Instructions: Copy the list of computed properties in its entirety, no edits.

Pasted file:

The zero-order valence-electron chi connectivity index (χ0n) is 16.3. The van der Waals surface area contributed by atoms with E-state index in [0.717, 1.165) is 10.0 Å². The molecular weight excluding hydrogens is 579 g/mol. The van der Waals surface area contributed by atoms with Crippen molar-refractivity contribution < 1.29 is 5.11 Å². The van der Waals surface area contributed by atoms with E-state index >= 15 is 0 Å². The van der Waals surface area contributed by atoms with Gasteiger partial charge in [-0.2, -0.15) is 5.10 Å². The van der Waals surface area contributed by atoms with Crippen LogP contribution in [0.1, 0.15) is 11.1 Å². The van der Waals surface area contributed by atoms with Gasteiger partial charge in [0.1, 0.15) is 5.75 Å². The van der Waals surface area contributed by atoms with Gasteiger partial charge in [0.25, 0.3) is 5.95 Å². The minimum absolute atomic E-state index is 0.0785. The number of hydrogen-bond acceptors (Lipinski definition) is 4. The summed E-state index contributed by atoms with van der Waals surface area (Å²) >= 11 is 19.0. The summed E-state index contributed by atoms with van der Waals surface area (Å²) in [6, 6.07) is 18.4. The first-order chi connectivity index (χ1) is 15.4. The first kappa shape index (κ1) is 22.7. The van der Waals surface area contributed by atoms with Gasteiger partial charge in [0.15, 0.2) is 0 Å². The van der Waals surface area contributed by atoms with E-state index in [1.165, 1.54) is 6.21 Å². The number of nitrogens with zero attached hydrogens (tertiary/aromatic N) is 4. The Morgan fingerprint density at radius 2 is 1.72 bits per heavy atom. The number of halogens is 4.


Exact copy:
The zero-order valence-electron chi connectivity index (χ0n) is 16.3. The van der Waals surface area contributed by atoms with E-state index in [0.717, 1.165) is 10.0 Å². The molecular weight excluding hydrogens is 579 g/mol. The van der Waals surface area contributed by atoms with Crippen molar-refractivity contribution < 1.29 is 5.11 Å². The van der Waals surface area contributed by atoms with E-state index >= 15 is 0 Å². The van der Waals surface area contributed by atoms with Gasteiger partial charge in [-0.2, -0.15) is 5.10 Å². The van der Waals surface area contributed by atoms with Crippen LogP contribution in [0.1, 0.15) is 11.1 Å². The van der Waals surface area contributed by atoms with Gasteiger partial charge in [0.1, 0.15) is 5.75 Å². The van der Waals surface area contributed by atoms with Gasteiger partial charge in [0.25, 0.3) is 5.95 Å². The minimum absolute atomic E-state index is 0.0785. The number of hydrogen-bond acceptors (Lipinski definition) is 4. The summed E-state index contributed by atoms with van der Waals surface area (Å²) >= 11 is 19.0. The summed E-state index contributed by atoms with van der Waals surface area (Å²) in [6, 6.07) is 18.4. The first-order chi connectivity index (χ1) is 15.4. The first kappa shape index (κ1) is 22.7. The van der Waals surface area contributed by atoms with Gasteiger partial charge in [0.15, 0.2) is 0 Å². The van der Waals surface area contributed by atoms with E-state index in [1.165, 1.54) is 6.21 Å². The number of nitrogens with zero attached hydrogens (tertiary/aromatic N) is 4. The Morgan fingerprint density at radius 2 is 1.72 bits per heavy atom. The number of halogens is 4.